Sep 12 2019
Eighteen years ago yesterday, our nation bared witness to the devastating terror attacks of September 11th, 2001. Nearly three thousand Americans were killed that day on U.S. soil—a nearly unimaginable number of lives cut tragically short and families left behind by this act of cowardice and hate. Though these memories are painful, it’s important we never forget that fateful morning. In the days, weeks and months following the deadly 9/11 terror attacks, we have mourned the loved ones we lost. We have also become stronger as a nation in our shared resolve to move forward and rebuild in their memory. Instead of giving into fear, we rebuilt stronger.
I was the junior senator from Delaware and a member of the Governmental Affairs Committee at the time the first plane hit the North Tower of the World Trade Center. Immediately following the attacks our nation, including our committee, responded in a big way. We brought to bear the entire weight of the federal government and our military. We established the 9/11 Commission, which endeavored to answer some of the most painful questions we were all asking ourselves in the aftermath of these attacks and in Congress, we worked together in a bipartisan way to pass major laws based on the commission’s recommendations. It was shortly after 9/11 that we created the Department of Homeland Security – a federal agency with one critical mission: to ensure that our homeland is safe and secure from terrorism and other threats to our nation. Together as a nation, we took extraordinary measures to make sure something like this could never happen again.
This past weekend, I joined my colleagues on the Homeland Security and Governmental Affairs Committee, formerly known as the Governmental Affairs Committee, to visit the September 11 Memorial and Museum in New York and reflect on the progress we have made and the challenges that lie ahead. Together, alongside my son Ben, we observed physical remnants recovered from Ground Zero. From the beams that held the Twin Towers, to Ladder Three, a fire truck that New York’s brave first responders drove toward the crumbling Towers, we were reminded that in the immediate aftermath of these horrific attacks, Americans came together as one nation.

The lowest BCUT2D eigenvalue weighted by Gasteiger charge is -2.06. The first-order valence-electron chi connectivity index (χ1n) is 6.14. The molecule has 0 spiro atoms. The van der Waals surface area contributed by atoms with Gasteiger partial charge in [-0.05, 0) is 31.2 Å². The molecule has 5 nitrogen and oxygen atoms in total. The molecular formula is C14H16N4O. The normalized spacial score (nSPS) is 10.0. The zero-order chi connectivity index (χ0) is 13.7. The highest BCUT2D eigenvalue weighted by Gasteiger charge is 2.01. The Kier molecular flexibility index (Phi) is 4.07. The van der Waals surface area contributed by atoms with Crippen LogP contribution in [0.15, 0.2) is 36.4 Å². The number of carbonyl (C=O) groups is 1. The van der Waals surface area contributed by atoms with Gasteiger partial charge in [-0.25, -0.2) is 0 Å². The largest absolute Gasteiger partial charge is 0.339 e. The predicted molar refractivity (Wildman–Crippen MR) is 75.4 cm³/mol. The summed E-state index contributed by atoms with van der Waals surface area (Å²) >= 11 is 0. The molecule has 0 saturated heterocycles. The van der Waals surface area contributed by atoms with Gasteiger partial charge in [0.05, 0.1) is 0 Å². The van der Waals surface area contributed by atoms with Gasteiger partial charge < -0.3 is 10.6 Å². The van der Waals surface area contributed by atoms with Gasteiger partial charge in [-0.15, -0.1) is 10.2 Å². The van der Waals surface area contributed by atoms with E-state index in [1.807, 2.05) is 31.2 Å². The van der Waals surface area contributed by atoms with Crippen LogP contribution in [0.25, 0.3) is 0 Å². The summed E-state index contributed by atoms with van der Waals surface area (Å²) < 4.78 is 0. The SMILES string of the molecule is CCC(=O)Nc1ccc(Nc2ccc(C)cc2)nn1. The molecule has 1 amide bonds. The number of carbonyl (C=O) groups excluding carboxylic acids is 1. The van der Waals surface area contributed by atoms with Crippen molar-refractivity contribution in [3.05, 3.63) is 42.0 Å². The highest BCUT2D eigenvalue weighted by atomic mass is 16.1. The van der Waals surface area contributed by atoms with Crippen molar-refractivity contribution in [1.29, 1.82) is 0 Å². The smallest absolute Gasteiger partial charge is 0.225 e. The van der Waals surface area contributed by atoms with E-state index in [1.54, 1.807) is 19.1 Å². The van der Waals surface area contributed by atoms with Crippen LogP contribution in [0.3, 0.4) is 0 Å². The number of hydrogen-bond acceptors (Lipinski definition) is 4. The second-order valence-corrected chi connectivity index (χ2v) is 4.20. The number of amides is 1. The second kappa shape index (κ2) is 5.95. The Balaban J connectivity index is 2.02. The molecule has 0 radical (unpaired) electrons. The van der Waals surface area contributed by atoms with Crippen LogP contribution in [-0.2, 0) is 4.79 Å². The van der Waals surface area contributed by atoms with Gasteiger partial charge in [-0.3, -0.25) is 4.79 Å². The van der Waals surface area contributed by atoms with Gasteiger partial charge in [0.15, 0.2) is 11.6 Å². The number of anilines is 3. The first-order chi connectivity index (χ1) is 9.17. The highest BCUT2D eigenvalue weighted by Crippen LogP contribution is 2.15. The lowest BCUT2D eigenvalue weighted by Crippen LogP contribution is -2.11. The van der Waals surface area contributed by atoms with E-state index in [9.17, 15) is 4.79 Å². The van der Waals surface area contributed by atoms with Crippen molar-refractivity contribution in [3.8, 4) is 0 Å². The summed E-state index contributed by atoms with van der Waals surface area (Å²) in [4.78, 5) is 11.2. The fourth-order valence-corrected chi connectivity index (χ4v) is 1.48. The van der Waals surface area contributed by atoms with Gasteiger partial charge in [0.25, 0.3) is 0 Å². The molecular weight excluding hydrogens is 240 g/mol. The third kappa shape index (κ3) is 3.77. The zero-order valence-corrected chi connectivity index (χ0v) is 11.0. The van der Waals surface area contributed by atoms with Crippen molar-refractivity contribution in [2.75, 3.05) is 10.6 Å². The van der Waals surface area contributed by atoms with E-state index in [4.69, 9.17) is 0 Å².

The next morning, we held a hearing in Foundation Hall of the 9/11 museum, where the base of the South Tower once stood. Joined by three former Secretaries of Homeland Security -- Michael Chertoff, Janet Napolitano, and Jeh Johnson – we held a moment of silence to honor the victims of the attacks, the first responders who selflessly rushed to the scene, and those who continue to serve our country at home and abroad.
Then, we looked forward. I sat side by side with my Democratic and Republican colleagues, and we discussed how we can better secure our homeland today and in the future. We reviewed the Department’s progress in implementing the recommendations of the 9/11 Commission to date, and what still needs to be done. We identified ways we can improve our preparedness to guard our nation against evolving threats, including homegrown terrorism, the increased prevalence cyber attacks, and the damaging effects of climate change. Behind us throughout the hearing stood the Last Column, a 36-foot tall, 58-ton beam that supported the weight of the South Tower – a stark symbol of loss, unity and remembrance.
On this anniversary, I am reminded of the Latin phrase that adorns our nation’s seal, ‘E pluribus unum,’ which means ‘Out of many, one.’ We may all come from many different places, but we are one nation. In the immediate aftermath of one of the darkest days in our nation’s history, we came together as Americans and truly became one. With solidarity, we resolve to never forget.